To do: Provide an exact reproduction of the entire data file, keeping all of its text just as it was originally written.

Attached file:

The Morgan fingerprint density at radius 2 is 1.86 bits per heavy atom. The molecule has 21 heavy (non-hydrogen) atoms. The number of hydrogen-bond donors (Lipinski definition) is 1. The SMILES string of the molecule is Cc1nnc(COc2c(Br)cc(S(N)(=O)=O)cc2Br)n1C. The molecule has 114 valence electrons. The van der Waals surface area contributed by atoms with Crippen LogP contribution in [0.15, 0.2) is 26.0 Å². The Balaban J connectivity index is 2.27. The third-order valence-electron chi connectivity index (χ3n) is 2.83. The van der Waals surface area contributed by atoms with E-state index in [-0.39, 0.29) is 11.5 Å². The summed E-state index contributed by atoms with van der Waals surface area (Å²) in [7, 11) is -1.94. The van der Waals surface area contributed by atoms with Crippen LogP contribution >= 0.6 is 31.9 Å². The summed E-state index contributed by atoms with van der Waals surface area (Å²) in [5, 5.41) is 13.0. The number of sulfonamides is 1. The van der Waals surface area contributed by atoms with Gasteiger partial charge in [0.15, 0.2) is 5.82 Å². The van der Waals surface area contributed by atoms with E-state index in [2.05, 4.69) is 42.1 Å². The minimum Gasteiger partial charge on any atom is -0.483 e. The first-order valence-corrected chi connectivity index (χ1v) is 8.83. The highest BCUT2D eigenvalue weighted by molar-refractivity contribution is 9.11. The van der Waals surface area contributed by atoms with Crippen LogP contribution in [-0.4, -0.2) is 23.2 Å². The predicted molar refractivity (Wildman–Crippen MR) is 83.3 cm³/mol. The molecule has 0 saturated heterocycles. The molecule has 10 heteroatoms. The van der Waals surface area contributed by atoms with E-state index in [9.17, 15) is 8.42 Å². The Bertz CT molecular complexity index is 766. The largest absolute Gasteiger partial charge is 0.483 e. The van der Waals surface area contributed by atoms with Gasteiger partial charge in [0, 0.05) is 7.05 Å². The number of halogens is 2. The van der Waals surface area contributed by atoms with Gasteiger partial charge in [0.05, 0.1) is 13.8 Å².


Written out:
The Morgan fingerprint density at radius 2 is 1.86 bits per heavy atom. The molecule has 21 heavy (non-hydrogen) atoms. The number of hydrogen-bond donors (Lipinski definition) is 1. The SMILES string of the molecule is Cc1nnc(COc2c(Br)cc(S(N)(=O)=O)cc2Br)n1C. The molecule has 114 valence electrons. The van der Waals surface area contributed by atoms with Crippen LogP contribution in [0.15, 0.2) is 26.0 Å². The Balaban J connectivity index is 2.27. The third-order valence-electron chi connectivity index (χ3n) is 2.83. The van der Waals surface area contributed by atoms with E-state index in [-0.39, 0.29) is 11.5 Å². The summed E-state index contributed by atoms with van der Waals surface area (Å²) in [7, 11) is -1.94. The van der Waals surface area contributed by atoms with Crippen LogP contribution >= 0.6 is 31.9 Å². The summed E-state index contributed by atoms with van der Waals surface area (Å²) in [5, 5.41) is 13.0. The number of sulfonamides is 1. The van der Waals surface area contributed by atoms with Gasteiger partial charge in [0.15, 0.2) is 5.82 Å². The van der Waals surface area contributed by atoms with E-state index in [2.05, 4.69) is 42.1 Å². The minimum Gasteiger partial charge on any atom is -0.483 e. The first-order valence-corrected chi connectivity index (χ1v) is 8.83. The highest BCUT2D eigenvalue weighted by molar-refractivity contribution is 9.11. The van der Waals surface area contributed by atoms with Crippen LogP contribution in [-0.4, -0.2) is 23.2 Å². The predicted molar refractivity (Wildman–Crippen MR) is 83.3 cm³/mol. The molecule has 0 saturated heterocycles. The molecule has 10 heteroatoms. The van der Waals surface area contributed by atoms with E-state index in [9.17, 15) is 8.42 Å². The Bertz CT molecular complexity index is 766. The largest absolute Gasteiger partial charge is 0.483 e. The van der Waals surface area contributed by atoms with Gasteiger partial charge in [0, 0.05) is 7.05 Å². The number of halogens is 2. The van der Waals surface area contributed by atoms with Gasteiger partial charge in [0.05, 0.1) is 13.8 Å².